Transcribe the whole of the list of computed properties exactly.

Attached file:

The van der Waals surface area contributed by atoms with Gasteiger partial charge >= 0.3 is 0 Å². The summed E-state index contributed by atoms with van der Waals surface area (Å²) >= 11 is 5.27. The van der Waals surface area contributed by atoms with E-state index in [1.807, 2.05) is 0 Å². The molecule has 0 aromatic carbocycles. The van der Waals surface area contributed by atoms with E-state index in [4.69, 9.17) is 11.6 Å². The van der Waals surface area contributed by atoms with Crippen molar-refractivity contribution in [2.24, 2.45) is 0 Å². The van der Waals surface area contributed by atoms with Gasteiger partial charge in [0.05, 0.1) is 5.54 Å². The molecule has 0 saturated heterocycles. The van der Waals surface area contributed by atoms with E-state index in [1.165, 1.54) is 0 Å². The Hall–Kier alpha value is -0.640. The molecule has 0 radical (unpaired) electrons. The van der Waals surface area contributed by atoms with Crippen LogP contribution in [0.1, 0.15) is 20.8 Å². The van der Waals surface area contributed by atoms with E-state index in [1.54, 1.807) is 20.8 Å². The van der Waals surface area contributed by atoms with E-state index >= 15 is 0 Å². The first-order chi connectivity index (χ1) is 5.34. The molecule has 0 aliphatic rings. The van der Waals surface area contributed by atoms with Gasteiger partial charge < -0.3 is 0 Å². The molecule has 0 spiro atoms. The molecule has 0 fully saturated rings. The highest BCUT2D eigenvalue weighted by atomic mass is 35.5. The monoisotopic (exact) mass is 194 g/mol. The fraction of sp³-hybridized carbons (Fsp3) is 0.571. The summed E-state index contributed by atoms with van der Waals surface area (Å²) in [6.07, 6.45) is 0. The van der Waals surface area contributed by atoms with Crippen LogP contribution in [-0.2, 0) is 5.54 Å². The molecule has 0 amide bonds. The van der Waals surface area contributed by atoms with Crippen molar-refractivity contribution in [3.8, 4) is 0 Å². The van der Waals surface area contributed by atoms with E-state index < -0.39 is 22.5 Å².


The van der Waals surface area contributed by atoms with Gasteiger partial charge >= 0.3 is 0 Å². The summed E-state index contributed by atoms with van der Waals surface area (Å²) >= 11 is 5.27. The van der Waals surface area contributed by atoms with E-state index in [1.807, 2.05) is 0 Å². The molecule has 0 aromatic carbocycles. The van der Waals surface area contributed by atoms with E-state index in [4.69, 9.17) is 11.6 Å². The van der Waals surface area contributed by atoms with Crippen molar-refractivity contribution in [2.24, 2.45) is 0 Å². The van der Waals surface area contributed by atoms with Gasteiger partial charge in [0.05, 0.1) is 5.54 Å². The molecule has 0 saturated heterocycles. The van der Waals surface area contributed by atoms with E-state index in [1.165, 1.54) is 0 Å². The Hall–Kier alpha value is -0.640. The molecule has 0 radical (unpaired) electrons. The van der Waals surface area contributed by atoms with Crippen LogP contribution in [0.1, 0.15) is 20.8 Å². The van der Waals surface area contributed by atoms with E-state index in [1.54, 1.807) is 20.8 Å². The van der Waals surface area contributed by atoms with E-state index >= 15 is 0 Å². The first-order chi connectivity index (χ1) is 5.34. The molecule has 0 aliphatic rings. The van der Waals surface area contributed by atoms with Gasteiger partial charge < -0.3 is 0 Å². The molecule has 0 spiro atoms. The molecule has 0 fully saturated rings. The highest BCUT2D eigenvalue weighted by atomic mass is 35.5. The monoisotopic (exact) mass is 194 g/mol. The fraction of sp³-hybridized carbons (Fsp3) is 0.571. The summed E-state index contributed by atoms with van der Waals surface area (Å²) in [6.07, 6.45) is 0. The van der Waals surface area contributed by atoms with Crippen LogP contribution in [-0.2, 0) is 5.54 Å². The molecule has 0 amide bonds. The van der Waals surface area contributed by atoms with Crippen molar-refractivity contribution in [3.8, 4) is 0 Å². The van der Waals surface area contributed by atoms with E-state index < -0.39 is 22.5 Å².